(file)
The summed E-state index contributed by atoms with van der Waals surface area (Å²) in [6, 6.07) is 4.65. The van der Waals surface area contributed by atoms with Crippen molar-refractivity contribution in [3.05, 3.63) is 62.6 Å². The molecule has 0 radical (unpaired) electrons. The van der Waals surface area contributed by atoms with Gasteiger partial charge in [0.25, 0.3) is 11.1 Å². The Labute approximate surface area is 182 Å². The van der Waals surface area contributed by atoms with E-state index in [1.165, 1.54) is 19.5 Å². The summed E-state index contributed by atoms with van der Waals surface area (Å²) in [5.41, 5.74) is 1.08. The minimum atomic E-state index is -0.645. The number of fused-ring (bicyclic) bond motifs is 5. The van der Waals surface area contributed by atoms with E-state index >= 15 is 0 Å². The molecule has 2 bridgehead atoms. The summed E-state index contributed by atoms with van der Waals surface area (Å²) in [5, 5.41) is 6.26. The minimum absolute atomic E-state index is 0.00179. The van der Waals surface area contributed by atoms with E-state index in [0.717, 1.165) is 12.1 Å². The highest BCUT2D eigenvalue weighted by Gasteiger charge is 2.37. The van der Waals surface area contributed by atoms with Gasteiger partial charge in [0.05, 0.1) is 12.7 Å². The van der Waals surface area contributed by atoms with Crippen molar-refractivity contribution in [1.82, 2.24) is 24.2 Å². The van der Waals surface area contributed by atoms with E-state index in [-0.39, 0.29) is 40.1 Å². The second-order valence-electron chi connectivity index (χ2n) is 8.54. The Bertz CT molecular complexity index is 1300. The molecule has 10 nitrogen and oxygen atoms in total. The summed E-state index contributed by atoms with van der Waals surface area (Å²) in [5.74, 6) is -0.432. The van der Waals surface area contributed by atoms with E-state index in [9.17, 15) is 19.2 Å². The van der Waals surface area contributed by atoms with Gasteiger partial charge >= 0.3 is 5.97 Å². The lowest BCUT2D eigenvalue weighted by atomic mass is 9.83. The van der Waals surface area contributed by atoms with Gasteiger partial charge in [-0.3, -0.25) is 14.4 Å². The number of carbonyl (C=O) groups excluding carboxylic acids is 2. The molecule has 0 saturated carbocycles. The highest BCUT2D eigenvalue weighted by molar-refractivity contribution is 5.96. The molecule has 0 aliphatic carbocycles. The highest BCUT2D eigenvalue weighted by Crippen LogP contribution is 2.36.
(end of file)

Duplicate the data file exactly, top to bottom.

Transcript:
The summed E-state index contributed by atoms with van der Waals surface area (Å²) in [6, 6.07) is 4.65. The van der Waals surface area contributed by atoms with Crippen molar-refractivity contribution in [3.05, 3.63) is 62.6 Å². The molecule has 0 radical (unpaired) electrons. The van der Waals surface area contributed by atoms with Gasteiger partial charge in [0.25, 0.3) is 11.1 Å². The Labute approximate surface area is 182 Å². The van der Waals surface area contributed by atoms with E-state index in [1.165, 1.54) is 19.5 Å². The summed E-state index contributed by atoms with van der Waals surface area (Å²) in [5.41, 5.74) is 1.08. The minimum atomic E-state index is -0.645. The number of fused-ring (bicyclic) bond motifs is 5. The van der Waals surface area contributed by atoms with E-state index >= 15 is 0 Å². The molecule has 2 bridgehead atoms. The summed E-state index contributed by atoms with van der Waals surface area (Å²) in [5, 5.41) is 6.26. The minimum absolute atomic E-state index is 0.00179. The van der Waals surface area contributed by atoms with E-state index in [0.717, 1.165) is 12.1 Å². The highest BCUT2D eigenvalue weighted by Gasteiger charge is 2.37. The van der Waals surface area contributed by atoms with Gasteiger partial charge in [0.05, 0.1) is 12.7 Å². The van der Waals surface area contributed by atoms with Crippen molar-refractivity contribution in [1.82, 2.24) is 24.2 Å². The van der Waals surface area contributed by atoms with E-state index in [-0.39, 0.29) is 40.1 Å². The second-order valence-electron chi connectivity index (χ2n) is 8.54. The Bertz CT molecular complexity index is 1300. The molecule has 10 nitrogen and oxygen atoms in total. The summed E-state index contributed by atoms with van der Waals surface area (Å²) in [5.74, 6) is -0.432. The van der Waals surface area contributed by atoms with E-state index in [9.17, 15) is 19.2 Å². The van der Waals surface area contributed by atoms with Gasteiger partial charge >= 0.3 is 5.97 Å². The lowest BCUT2D eigenvalue weighted by atomic mass is 9.83. The van der Waals surface area contributed by atoms with Gasteiger partial charge in [-0.3, -0.25) is 14.4 Å². The number of carbonyl (C=O) groups excluding carboxylic acids is 2. The molecule has 0 saturated carbocycles. The highest BCUT2D eigenvalue weighted by molar-refractivity contribution is 5.96. The molecule has 0 aliphatic carbocycles. The highest BCUT2D eigenvalue weighted by Crippen LogP contribution is 2.36.